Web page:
Mustafa Zulu was interviewed by DC Organization OneNation, as apart of a Positive outreach Program that connects At Risk Youth, with Incarcerated Males to Give “Real Talk” to Youth. The Goal is to educate youth of the dangers of the Streets, Prison, and dialogue on alternatives routes to become Positive examples of overcoming adversity, Against all Odds!
How were you incarcerated as a youth? I was exposed to the underbelly of Washington D.C. Street Life when my mother moved my sister and I out of the Loving home of my grandparents in River Terrace community to an apartment in the Potomac Gardens projects to live with her boyfriend. This man turned my mom out on Crack and was physically abusive towards my mother and us. I was eight years old then and had witnessed alot of stuff that would of traumatized most adults. Eventually, my mom removed us from that awful situation. We moved uptown into our own apartment. However, my mother’s addiction prevailed and she now began to neglect some of her parental duties. As many youth back then living among those conditions. I took to the streets. Initially out of hunger. Some nights there was little to eat and others when my mother didn’t come home we’d be starved. I first started pumping car’s gas for change at the local gas station. In that area there were a bunch of Group Home boys I hung out with and some of them at 9, 10 or 11 was already working for major drug operations, and introduced me to selling drugs. From there I quickly evolved into a street enforcer and gun for hire by the age of 12. I was recruited by the I’ve been convicted of murdering to be his drug enforcer. This guy was around 23 then, and taught me a lot of things- Good and Bad. I became a good enforcer and did all his dirty work. By the time I turned 16 this man and I fell out over money and other issues and I killed him out of greed and self-preservation. 2.How Long have you been incarcerated? Since I was 16 years old. I’m 42 now. I’ve been in prison for 25 years and twenty of those was spent in solitary confinement at the Federal Supermax complex in Florence, Colorado. I was sent there at the age of 19, the youngest prisoner to be sent there to date.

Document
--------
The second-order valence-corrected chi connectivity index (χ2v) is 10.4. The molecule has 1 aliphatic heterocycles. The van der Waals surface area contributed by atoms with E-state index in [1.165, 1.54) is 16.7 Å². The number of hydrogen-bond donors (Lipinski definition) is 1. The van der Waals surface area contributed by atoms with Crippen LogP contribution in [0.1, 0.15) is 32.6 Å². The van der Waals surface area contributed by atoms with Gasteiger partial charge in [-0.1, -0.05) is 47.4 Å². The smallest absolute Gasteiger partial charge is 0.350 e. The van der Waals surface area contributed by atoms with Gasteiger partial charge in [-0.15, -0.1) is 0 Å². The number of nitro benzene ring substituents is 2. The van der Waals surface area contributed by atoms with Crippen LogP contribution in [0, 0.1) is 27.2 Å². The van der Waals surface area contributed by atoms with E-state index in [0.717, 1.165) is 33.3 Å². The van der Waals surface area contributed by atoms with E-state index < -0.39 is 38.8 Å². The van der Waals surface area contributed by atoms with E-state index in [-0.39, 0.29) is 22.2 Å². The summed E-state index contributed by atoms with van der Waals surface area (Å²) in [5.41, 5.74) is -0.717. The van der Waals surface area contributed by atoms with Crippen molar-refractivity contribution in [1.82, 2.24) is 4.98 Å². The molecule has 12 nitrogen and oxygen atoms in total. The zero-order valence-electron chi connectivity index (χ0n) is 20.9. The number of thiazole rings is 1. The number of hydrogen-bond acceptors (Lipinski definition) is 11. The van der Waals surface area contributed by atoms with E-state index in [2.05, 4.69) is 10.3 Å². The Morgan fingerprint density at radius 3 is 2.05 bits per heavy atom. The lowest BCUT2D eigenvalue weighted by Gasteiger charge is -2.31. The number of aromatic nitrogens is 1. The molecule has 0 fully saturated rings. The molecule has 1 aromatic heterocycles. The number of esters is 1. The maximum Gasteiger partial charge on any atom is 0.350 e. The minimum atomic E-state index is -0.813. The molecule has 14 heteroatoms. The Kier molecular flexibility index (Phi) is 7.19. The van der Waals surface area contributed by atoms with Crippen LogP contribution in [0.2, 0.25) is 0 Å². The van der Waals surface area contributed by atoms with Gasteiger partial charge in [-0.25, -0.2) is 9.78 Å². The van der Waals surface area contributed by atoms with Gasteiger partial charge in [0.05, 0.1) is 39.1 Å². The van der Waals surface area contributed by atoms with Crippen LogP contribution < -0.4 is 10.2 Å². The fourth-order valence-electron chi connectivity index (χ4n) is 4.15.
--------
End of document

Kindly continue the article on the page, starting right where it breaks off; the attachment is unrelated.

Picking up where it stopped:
2.How Long have you been incarcerated? Since I was 16 years old. I’m 42 now. I’ve been in prison for 25 years and twenty of those was spent in solitary confinement at the ADX Federal Supermax complex in Florence, Colorado. I was sent there at the age of 19, the youngest prisoner to be sent there to date.
What lessons did i Learn since i been incarcerated? The number One lesson I’ve learned is the Value of Human Life. A person’s Life and time are things you can never give back no matter how remorseful you are. All that is left to do is respect all Life and Value your time here on Earth.
How can Peer Pressure, Neighborhood issues etc, can lead youth down the wrong path? Much has already been said about the negative or positive elements of peer pressure. It’s serious and has an effect on everyone, I mean Everyone! Which is why we have to first choose carefully the company we keep. But what’s even more powerful or persuasive than Peer Pressure is adult pressure, on youth. For too many adults kill off the youth through negative self-destructive ideas of what’s “Gangsta” or “Cool”. Another thing is various forms of abuse. That’s often overlooked in our Community. What you see is reactive behaviors from youth that could of stemmed from “Drug, Physical, or Sexual. Either form can Traumatize and destroy youth for Life!
One point of advice you would like to relay to Youth. It has been said that the best place to hide something from a Black person is in a Book. -So READ! READ ! READ !